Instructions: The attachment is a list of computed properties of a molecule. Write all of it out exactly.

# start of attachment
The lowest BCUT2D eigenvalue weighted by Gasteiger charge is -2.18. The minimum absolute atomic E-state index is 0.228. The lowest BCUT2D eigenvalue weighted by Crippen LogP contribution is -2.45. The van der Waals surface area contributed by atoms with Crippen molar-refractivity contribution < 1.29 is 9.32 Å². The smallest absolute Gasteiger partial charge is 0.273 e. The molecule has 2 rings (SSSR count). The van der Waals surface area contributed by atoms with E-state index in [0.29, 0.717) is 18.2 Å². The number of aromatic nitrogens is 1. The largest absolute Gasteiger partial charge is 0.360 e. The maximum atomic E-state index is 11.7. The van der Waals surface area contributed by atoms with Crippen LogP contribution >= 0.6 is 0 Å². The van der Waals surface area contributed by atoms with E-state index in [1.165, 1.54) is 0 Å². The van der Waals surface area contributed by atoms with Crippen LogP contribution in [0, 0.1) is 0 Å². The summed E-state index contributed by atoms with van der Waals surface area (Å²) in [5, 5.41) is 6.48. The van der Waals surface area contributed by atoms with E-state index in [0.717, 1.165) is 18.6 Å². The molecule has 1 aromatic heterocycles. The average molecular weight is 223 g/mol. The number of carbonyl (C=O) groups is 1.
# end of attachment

The lowest BCUT2D eigenvalue weighted by Gasteiger charge is -2.18. The minimum absolute atomic E-state index is 0.228. The lowest BCUT2D eigenvalue weighted by Crippen LogP contribution is -2.45. The van der Waals surface area contributed by atoms with Crippen molar-refractivity contribution < 1.29 is 9.32 Å². The smallest absolute Gasteiger partial charge is 0.273 e. The molecule has 2 rings (SSSR count). The van der Waals surface area contributed by atoms with E-state index in [0.29, 0.717) is 18.2 Å². The number of aromatic nitrogens is 1. The largest absolute Gasteiger partial charge is 0.360 e. The maximum atomic E-state index is 11.7. The van der Waals surface area contributed by atoms with Crippen LogP contribution >= 0.6 is 0 Å². The van der Waals surface area contributed by atoms with E-state index in [1.165, 1.54) is 0 Å². The van der Waals surface area contributed by atoms with Crippen LogP contribution in [0, 0.1) is 0 Å². The summed E-state index contributed by atoms with van der Waals surface area (Å²) in [5, 5.41) is 6.48. The van der Waals surface area contributed by atoms with E-state index in [0.717, 1.165) is 18.6 Å². The molecule has 1 aromatic heterocycles. The average molecular weight is 223 g/mol. The number of carbonyl (C=O) groups is 1.